Home Page » Post
« Next Article: A guide to the wonderful world of tapas...and some handy phrases to use while de tapeo
» Previous Article: A special offer for don Quijote alumni - and their friends!
Friday, August 24, 2007 (read 728 times)
Travelling across the USA only in Spanish... Follow along on BBC Mundo blog in Spanishby Erin
What happens when you wander across the Southern U.S., from east coast to west coast, asking every person you meet "¿Hablas español?" (Do you speak Spanish?). How many Americans can get by in a conversation in Spanish? How many will give it a good try? And are they all Latino?
Two journalists from BBC's Mundo Spanish language news service set out to find out for themselves. Their adventures and observations are recorded in a revealing English language article on the BBC site, and their entire trip is recorded, personally, warmly and with plenty of entertaining anecdotes and intriguing reflections, in their Spanish language blog on the BBC Mundo site.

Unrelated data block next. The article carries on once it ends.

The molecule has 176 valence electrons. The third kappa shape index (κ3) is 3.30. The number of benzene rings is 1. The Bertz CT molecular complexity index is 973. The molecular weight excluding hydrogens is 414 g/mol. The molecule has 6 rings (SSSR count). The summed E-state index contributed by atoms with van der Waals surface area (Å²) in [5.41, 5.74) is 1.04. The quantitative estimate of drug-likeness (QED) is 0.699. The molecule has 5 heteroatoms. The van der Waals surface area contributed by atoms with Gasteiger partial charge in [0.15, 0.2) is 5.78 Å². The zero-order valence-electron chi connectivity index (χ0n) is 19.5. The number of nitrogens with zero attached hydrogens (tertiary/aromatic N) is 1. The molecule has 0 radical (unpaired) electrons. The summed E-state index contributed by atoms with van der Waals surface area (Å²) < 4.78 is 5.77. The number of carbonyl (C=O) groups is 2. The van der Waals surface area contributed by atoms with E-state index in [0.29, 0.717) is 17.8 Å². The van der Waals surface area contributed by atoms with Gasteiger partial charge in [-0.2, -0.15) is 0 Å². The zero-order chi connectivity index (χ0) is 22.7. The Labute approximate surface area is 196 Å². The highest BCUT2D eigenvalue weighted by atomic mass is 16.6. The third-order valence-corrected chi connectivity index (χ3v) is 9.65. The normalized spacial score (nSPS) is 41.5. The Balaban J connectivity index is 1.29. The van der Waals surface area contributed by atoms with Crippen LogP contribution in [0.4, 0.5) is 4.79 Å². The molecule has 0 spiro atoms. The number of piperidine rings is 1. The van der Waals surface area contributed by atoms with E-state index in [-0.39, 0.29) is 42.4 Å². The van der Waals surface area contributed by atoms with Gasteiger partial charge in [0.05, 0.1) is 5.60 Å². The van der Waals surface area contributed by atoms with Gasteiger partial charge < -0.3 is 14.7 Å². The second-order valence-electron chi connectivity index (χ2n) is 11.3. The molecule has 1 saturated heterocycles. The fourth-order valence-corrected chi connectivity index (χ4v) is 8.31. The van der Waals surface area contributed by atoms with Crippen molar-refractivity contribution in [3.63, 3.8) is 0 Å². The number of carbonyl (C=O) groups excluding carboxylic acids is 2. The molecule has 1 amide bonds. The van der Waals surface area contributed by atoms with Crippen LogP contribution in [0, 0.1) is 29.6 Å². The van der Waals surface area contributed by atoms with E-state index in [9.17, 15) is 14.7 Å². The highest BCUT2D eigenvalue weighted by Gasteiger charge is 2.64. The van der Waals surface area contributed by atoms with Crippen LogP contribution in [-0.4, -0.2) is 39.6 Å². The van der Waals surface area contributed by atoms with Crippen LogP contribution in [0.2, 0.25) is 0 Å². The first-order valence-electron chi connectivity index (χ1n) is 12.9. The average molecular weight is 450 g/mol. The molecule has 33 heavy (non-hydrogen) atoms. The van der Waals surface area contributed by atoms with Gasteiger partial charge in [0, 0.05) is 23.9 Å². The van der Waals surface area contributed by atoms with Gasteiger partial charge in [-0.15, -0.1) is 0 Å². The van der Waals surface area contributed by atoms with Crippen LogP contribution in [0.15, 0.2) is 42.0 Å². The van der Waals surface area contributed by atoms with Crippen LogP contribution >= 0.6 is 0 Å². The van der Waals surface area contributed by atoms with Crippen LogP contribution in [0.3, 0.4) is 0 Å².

Excerpts from the BBC article:
"You are in a town in Florida and you decide to check who speaks Spanish there. Easy enough, you would think. How many people do you think you need to ask? It took us 16 people and 50 minutes to find someone who spoke Spanish, as a second language."
"You come across someone with thick black hair, brown skin and a badge on his chest with the name Armando Perez. How much do you bet that he speaks Spanish? Well, keep hold of your money because this Armando did not speak a word apart from his own name and despite, as they say in the southern U.S., "looking Mexican". "
"The question we asked ourselves before setting off was, would it be possible to cross the U.S. from coast to coast just speaking Spanish? The answer? We don't know…."
"What we do know is that Spanish is present in the daily life of all Americans. Even the most hardened defender of "English Only" can stumble across Spanish while changing TV channels or walking in the street."
There are some 250 TV channels and 650 radio stations that broadcast programmes in Spanish, and the number keeps growing.
Perhaps the best conclusion is from an email sent to our blog from a Spanish teacher in New York, who wrote: 'In the US, Spanish has stopped being a foreign language.'"